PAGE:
Because, you see, although I am not afraid of death, I am afraid of pain and diminishment. I’ve had a lot of both these last few years, and I’ve been resenting how much time and energy it takes just to keep the body functioning. There are a lot of things I’d rather be doing than lifting weights, doing crunches, or pedaling an exercise bike, but I have to do it pretty much every day if I want to be able to move at all. So what would it mean to believe in the resurrection of the body, of my body, your body, all of our bodies?
Here’s what know. For many months, I have been wandering around in the wilderness of depression as well as physical pain. Although I am surrounded by people who love me, although I have a good job with a mission that I believe in, although I continue to journal and pray and meditate and read scripture, I’ve been feeling lonely, desolate, unable to find the right spiritual food or water to sustain my spirit. Walking the labyrinth at Dayspring in the slanting light of late afternoon brought some relief. Remembering that life is always a spiral journey, I wrote in my journal,
I walk towards the center by a looping path, getting closer only to be taken outward towards the periphery, then, suddenly, finding myself almost on top of the mound of stones and twigs and coins and pinecones and feathers left by other pilgrims. I take some photos to remember the moment by, then slowly walk away by the same path, looping outwards and inwards and outwards again, until I have returned to the single opening, changed and still recognizably myself.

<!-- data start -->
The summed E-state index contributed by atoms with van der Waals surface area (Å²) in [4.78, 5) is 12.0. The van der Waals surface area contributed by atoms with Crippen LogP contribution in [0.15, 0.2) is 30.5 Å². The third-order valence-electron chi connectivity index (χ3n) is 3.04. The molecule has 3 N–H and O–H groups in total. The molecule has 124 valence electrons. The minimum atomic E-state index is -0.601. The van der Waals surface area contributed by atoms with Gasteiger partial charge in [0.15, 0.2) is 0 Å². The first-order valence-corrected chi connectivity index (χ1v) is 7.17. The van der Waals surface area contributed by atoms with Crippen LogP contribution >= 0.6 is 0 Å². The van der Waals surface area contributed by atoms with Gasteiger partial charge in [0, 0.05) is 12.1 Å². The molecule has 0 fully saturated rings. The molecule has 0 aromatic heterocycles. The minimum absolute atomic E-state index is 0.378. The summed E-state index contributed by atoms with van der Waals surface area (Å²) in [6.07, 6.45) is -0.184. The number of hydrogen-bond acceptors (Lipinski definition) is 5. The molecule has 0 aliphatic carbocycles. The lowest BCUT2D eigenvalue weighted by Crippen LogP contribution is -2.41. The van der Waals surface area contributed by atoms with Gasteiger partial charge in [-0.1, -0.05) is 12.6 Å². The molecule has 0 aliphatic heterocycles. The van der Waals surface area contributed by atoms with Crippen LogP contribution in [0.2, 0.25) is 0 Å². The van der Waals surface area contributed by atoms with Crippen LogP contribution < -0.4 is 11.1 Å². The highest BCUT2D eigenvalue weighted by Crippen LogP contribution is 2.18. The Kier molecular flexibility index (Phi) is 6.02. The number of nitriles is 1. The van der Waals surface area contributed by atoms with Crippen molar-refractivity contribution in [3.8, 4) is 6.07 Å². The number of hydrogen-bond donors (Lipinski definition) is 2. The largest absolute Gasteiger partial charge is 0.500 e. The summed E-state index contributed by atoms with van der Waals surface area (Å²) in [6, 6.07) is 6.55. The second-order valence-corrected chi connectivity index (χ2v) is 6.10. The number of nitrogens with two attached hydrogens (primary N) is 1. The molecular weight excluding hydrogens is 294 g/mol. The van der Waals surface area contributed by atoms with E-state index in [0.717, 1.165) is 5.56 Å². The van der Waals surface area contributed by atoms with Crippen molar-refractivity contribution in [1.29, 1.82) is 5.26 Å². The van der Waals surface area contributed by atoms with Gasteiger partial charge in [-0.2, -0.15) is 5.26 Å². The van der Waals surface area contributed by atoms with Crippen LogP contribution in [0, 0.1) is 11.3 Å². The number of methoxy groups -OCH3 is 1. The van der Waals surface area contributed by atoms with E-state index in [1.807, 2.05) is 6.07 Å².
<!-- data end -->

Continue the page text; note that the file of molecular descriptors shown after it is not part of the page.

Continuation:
Now, clearly well into the second half of my life, I am on the looping outward journey, back to the mystery that is before birth and after death. I think that I have touched the center once or or maybe even twice. But maybe I have only come close, and there is a greater mystery yet to come. And maybe there is no exit, only transformation when we finally reach that elusive marker. Either way, I know that I cannot control or define any of it. What I do know is that this practice of meditative walking takes on more and deeper meaning every time I do it. Where once I was dismissive of walking the spiral pathway, now I find a richness that I once refused to see.